Light-Activated Ruthenium-Arene Anticancer Drugs

Light-Activated Ruthenium-Arene Anticancer Drugs

Author: ChemBioChem

Modern cancer therapies still suffer from problems such as the side-effects associated with chemotherapies or drug resistances. Thus, considerable efforts have been directed towards the development of anticancer drugs with new modes of action. One class of compounds with a high potential for cancer therapy are organometallic ruthenium(II) complexes of the type [Ru(η6-arene)(pta)Cl2] (arene = p-cymene, toluene, benzene, etc.; pta = 1,3,5-triaza-7-phosphaadamantane), the so-called RAPTA-type complexes.

Gilles Gasser, Chimie ParisTech, PSL University, France, Paul J. Dyson, Ecole Polytechnique Fédérale de Lausanne (EPFL), Switzerland, and colleagues have designed a photoactive RAPTA-type complex (pictured). Instead of chloro ligands, the complex bears azide ligands for photoactivated chemotherapy (PACT). The complex was synthesized from Ru(η6p-cymene)Cl2]2 by adding N3SiMe3 and pta.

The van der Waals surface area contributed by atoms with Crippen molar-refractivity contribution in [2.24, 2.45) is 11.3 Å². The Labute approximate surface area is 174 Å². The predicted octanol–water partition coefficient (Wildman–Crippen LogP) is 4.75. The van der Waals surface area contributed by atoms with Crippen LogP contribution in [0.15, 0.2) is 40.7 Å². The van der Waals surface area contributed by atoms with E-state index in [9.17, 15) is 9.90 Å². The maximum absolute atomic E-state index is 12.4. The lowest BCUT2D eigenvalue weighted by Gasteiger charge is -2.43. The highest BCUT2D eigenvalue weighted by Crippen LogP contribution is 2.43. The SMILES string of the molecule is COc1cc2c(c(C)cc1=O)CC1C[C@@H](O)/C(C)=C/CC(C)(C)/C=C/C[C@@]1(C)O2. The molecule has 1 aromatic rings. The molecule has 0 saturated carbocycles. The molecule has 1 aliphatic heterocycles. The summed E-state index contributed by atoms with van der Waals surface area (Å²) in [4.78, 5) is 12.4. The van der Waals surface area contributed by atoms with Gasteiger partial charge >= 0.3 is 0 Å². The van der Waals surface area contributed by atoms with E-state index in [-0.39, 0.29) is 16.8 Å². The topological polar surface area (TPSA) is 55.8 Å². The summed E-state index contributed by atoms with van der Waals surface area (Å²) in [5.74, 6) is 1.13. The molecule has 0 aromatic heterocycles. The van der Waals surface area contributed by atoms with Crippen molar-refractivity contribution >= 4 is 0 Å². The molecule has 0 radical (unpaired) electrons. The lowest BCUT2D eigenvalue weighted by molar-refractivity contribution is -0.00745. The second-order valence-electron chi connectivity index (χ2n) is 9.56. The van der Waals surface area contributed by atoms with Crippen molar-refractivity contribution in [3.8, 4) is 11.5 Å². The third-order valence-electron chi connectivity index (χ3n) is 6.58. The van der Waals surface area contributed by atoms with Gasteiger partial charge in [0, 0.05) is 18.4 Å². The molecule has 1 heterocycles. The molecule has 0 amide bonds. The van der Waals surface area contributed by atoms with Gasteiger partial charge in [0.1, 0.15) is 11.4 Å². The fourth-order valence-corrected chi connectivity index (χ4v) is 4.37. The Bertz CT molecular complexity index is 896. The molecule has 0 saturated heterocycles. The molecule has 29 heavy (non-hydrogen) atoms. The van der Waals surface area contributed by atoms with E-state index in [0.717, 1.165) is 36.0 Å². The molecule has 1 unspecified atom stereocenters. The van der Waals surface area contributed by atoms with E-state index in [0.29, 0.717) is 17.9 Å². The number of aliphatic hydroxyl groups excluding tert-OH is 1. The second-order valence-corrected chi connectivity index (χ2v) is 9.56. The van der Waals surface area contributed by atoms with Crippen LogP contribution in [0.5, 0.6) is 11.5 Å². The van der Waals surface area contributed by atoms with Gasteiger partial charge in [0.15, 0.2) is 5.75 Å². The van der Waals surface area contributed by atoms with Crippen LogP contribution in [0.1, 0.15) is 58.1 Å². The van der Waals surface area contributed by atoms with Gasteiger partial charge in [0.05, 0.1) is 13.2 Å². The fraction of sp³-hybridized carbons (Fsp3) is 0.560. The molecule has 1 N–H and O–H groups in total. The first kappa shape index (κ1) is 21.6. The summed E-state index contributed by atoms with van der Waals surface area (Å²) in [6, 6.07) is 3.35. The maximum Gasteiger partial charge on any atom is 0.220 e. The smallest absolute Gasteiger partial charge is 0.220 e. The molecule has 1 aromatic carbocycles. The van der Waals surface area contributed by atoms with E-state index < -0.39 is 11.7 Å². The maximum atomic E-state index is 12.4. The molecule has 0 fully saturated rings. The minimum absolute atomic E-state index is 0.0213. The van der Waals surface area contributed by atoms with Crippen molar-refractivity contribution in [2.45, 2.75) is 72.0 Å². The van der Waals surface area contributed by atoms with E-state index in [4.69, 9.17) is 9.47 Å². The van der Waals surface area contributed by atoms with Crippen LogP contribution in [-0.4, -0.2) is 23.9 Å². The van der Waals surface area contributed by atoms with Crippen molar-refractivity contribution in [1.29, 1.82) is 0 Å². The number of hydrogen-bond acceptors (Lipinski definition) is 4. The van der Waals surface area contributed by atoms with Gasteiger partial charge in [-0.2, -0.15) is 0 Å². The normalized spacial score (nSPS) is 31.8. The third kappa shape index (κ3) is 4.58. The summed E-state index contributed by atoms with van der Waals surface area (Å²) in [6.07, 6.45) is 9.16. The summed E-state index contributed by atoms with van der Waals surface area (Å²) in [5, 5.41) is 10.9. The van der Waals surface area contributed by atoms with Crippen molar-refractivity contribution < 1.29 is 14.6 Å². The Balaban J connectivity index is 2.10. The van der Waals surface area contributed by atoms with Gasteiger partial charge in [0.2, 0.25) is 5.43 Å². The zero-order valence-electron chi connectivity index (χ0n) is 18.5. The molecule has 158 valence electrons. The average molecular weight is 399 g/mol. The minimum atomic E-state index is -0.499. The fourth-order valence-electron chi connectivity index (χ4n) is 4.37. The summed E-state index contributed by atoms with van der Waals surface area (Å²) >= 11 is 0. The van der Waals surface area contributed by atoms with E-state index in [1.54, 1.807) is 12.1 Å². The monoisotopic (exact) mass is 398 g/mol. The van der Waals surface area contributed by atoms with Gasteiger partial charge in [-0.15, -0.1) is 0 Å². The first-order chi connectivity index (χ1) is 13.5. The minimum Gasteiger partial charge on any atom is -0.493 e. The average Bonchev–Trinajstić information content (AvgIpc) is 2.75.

The resulting diazide complex, [Ru(η6p-cymene)pta(N3)2], was found to be inert in water in the dark. It slowly releases the azide ligand on exposure to light. Thanks to this property, the complex was found to have an anticancer effect upon light irradiation on human cervical carcinoma (HeLa) cells. The compound is about 1.2–1.4 times more toxic for the cancerous cell line HeLa than for a non-cancerous cell line. This could open up new uses of such RAPTA-type complexes in medicine.


 

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